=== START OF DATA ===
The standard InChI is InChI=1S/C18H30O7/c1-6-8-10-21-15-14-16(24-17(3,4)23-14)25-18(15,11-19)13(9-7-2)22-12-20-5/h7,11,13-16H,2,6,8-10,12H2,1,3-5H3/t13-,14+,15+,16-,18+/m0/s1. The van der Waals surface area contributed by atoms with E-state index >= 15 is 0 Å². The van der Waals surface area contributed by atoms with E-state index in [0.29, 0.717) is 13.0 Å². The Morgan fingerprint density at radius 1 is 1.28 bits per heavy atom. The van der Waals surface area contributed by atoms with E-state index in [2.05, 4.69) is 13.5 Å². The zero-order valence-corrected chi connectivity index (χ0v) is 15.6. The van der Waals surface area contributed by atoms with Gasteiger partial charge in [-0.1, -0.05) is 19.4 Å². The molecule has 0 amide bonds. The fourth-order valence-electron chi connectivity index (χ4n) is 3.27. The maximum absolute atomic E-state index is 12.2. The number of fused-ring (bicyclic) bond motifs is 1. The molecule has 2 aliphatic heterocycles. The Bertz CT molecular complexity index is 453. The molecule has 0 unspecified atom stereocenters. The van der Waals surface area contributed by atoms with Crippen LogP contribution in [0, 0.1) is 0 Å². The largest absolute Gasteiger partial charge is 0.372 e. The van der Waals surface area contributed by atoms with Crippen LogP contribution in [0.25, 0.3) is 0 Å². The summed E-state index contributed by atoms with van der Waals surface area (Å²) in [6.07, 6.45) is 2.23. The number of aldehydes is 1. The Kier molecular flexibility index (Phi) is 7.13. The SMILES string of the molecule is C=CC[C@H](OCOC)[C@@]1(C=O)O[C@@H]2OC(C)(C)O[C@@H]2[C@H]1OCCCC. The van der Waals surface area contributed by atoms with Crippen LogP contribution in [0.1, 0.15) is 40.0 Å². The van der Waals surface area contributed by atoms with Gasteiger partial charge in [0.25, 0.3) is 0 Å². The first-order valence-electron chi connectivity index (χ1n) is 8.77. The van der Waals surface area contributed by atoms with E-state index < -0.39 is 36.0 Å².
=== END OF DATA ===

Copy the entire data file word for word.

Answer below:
The standard InChI is InChI=1S/C18H30O7/c1-6-8-10-21-15-14-16(24-17(3,4)23-14)25-18(15,11-19)13(9-7-2)22-12-20-5/h7,11,13-16H,2,6,8-10,12H2,1,3-5H3/t13-,14+,15+,16-,18+/m0/s1. The van der Waals surface area contributed by atoms with E-state index >= 15 is 0 Å². The van der Waals surface area contributed by atoms with E-state index in [0.29, 0.717) is 13.0 Å². The Morgan fingerprint density at radius 1 is 1.28 bits per heavy atom. The van der Waals surface area contributed by atoms with E-state index in [2.05, 4.69) is 13.5 Å². The zero-order valence-corrected chi connectivity index (χ0v) is 15.6. The van der Waals surface area contributed by atoms with Gasteiger partial charge in [-0.1, -0.05) is 19.4 Å². The molecule has 0 amide bonds. The fourth-order valence-electron chi connectivity index (χ4n) is 3.27. The maximum absolute atomic E-state index is 12.2. The number of fused-ring (bicyclic) bond motifs is 1. The molecule has 2 aliphatic heterocycles. The Bertz CT molecular complexity index is 453. The molecule has 0 unspecified atom stereocenters. The van der Waals surface area contributed by atoms with Crippen LogP contribution in [0, 0.1) is 0 Å². The largest absolute Gasteiger partial charge is 0.372 e. The van der Waals surface area contributed by atoms with Crippen LogP contribution in [0.25, 0.3) is 0 Å². The summed E-state index contributed by atoms with van der Waals surface area (Å²) in [6.07, 6.45) is 2.23. The number of aldehydes is 1. The Kier molecular flexibility index (Phi) is 7.13. The SMILES string of the molecule is C=CC[C@H](OCOC)[C@@]1(C=O)O[C@@H]2OC(C)(C)O[C@@H]2[C@H]1OCCCC. The van der Waals surface area contributed by atoms with Crippen LogP contribution in [0.1, 0.15) is 40.0 Å². The van der Waals surface area contributed by atoms with Gasteiger partial charge in [0.25, 0.3) is 0 Å². The first-order valence-electron chi connectivity index (χ1n) is 8.77. The van der Waals surface area contributed by atoms with E-state index < -0.39 is 36.0 Å².